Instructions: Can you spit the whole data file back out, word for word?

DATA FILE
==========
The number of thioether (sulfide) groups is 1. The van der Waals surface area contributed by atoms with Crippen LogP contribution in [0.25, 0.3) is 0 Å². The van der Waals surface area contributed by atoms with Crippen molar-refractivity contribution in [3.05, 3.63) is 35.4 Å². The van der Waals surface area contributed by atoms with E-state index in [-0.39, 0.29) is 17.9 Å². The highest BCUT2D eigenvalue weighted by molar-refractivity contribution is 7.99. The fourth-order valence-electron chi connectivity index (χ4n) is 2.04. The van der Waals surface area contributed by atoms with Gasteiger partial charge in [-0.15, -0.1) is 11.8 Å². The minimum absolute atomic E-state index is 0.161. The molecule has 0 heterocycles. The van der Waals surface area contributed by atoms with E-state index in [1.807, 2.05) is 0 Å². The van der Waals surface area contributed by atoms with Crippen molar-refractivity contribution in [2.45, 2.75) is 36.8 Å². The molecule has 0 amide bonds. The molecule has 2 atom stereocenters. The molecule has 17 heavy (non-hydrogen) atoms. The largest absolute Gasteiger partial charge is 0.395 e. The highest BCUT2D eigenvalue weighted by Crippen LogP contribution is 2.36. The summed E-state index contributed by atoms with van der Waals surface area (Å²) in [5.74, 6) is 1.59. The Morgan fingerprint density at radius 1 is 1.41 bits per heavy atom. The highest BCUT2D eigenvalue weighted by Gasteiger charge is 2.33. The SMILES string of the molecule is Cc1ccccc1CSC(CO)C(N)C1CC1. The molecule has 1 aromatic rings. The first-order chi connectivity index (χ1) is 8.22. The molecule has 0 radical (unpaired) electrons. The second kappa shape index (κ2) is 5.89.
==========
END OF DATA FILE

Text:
The number of thioether (sulfide) groups is 1. The van der Waals surface area contributed by atoms with Crippen LogP contribution in [0.25, 0.3) is 0 Å². The van der Waals surface area contributed by atoms with Crippen molar-refractivity contribution in [3.05, 3.63) is 35.4 Å². The van der Waals surface area contributed by atoms with E-state index in [-0.39, 0.29) is 17.9 Å². The highest BCUT2D eigenvalue weighted by molar-refractivity contribution is 7.99. The fourth-order valence-electron chi connectivity index (χ4n) is 2.04. The van der Waals surface area contributed by atoms with Gasteiger partial charge in [-0.15, -0.1) is 11.8 Å². The minimum absolute atomic E-state index is 0.161. The molecule has 0 heterocycles. The van der Waals surface area contributed by atoms with E-state index in [1.807, 2.05) is 0 Å². The van der Waals surface area contributed by atoms with Crippen molar-refractivity contribution in [2.45, 2.75) is 36.8 Å². The molecule has 0 amide bonds. The molecule has 2 atom stereocenters. The molecule has 17 heavy (non-hydrogen) atoms. The largest absolute Gasteiger partial charge is 0.395 e. The highest BCUT2D eigenvalue weighted by Crippen LogP contribution is 2.36. The summed E-state index contributed by atoms with van der Waals surface area (Å²) in [5.74, 6) is 1.59. The Morgan fingerprint density at radius 1 is 1.41 bits per heavy atom. The highest BCUT2D eigenvalue weighted by Gasteiger charge is 2.33. The SMILES string of the molecule is Cc1ccccc1CSC(CO)C(N)C1CC1. The molecule has 1 aromatic rings. The first-order chi connectivity index (χ1) is 8.22. The molecule has 0 radical (unpaired) electrons. The second kappa shape index (κ2) is 5.89.